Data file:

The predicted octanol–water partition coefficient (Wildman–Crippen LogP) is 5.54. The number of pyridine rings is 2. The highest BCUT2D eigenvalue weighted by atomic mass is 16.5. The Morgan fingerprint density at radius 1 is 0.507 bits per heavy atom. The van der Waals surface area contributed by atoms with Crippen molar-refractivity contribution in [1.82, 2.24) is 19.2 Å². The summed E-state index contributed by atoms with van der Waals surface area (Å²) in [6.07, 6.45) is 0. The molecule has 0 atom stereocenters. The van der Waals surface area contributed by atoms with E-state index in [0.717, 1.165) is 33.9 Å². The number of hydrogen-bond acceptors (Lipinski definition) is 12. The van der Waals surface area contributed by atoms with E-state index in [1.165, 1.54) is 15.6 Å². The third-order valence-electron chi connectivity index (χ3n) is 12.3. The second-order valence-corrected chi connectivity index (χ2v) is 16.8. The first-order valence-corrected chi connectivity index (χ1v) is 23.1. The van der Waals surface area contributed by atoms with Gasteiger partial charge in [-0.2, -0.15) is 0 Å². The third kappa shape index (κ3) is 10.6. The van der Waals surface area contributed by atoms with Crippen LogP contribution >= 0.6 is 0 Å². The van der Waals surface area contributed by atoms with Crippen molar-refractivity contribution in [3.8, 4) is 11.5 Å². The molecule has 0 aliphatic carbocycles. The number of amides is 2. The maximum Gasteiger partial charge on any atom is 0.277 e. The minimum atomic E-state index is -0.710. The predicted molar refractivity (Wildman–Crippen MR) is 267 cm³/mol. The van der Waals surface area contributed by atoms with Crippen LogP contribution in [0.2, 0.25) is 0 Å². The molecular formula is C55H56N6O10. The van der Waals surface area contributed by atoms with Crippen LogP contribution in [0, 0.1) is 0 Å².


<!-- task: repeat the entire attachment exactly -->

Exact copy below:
The predicted octanol–water partition coefficient (Wildman–Crippen LogP) is 5.54. The number of pyridine rings is 2. The highest BCUT2D eigenvalue weighted by atomic mass is 16.5. The Morgan fingerprint density at radius 1 is 0.507 bits per heavy atom. The van der Waals surface area contributed by atoms with Crippen molar-refractivity contribution in [1.82, 2.24) is 19.2 Å². The summed E-state index contributed by atoms with van der Waals surface area (Å²) in [6.07, 6.45) is 0. The molecule has 0 atom stereocenters. The van der Waals surface area contributed by atoms with E-state index in [0.717, 1.165) is 33.9 Å². The number of hydrogen-bond acceptors (Lipinski definition) is 12. The van der Waals surface area contributed by atoms with E-state index in [1.165, 1.54) is 15.6 Å². The third-order valence-electron chi connectivity index (χ3n) is 12.3. The second-order valence-corrected chi connectivity index (χ2v) is 16.8. The first-order valence-corrected chi connectivity index (χ1v) is 23.1. The van der Waals surface area contributed by atoms with Gasteiger partial charge in [-0.2, -0.15) is 0 Å². The third kappa shape index (κ3) is 10.6. The van der Waals surface area contributed by atoms with Crippen LogP contribution >= 0.6 is 0 Å². The van der Waals surface area contributed by atoms with Crippen molar-refractivity contribution in [3.8, 4) is 11.5 Å². The molecule has 0 aliphatic carbocycles. The number of amides is 2. The maximum Gasteiger partial charge on any atom is 0.277 e. The minimum atomic E-state index is -0.710. The predicted molar refractivity (Wildman–Crippen MR) is 267 cm³/mol. The van der Waals surface area contributed by atoms with Crippen LogP contribution in [0.2, 0.25) is 0 Å². The molecular formula is C55H56N6O10. The van der Waals surface area contributed by atoms with Crippen LogP contribution in [0, 0.1) is 0 Å².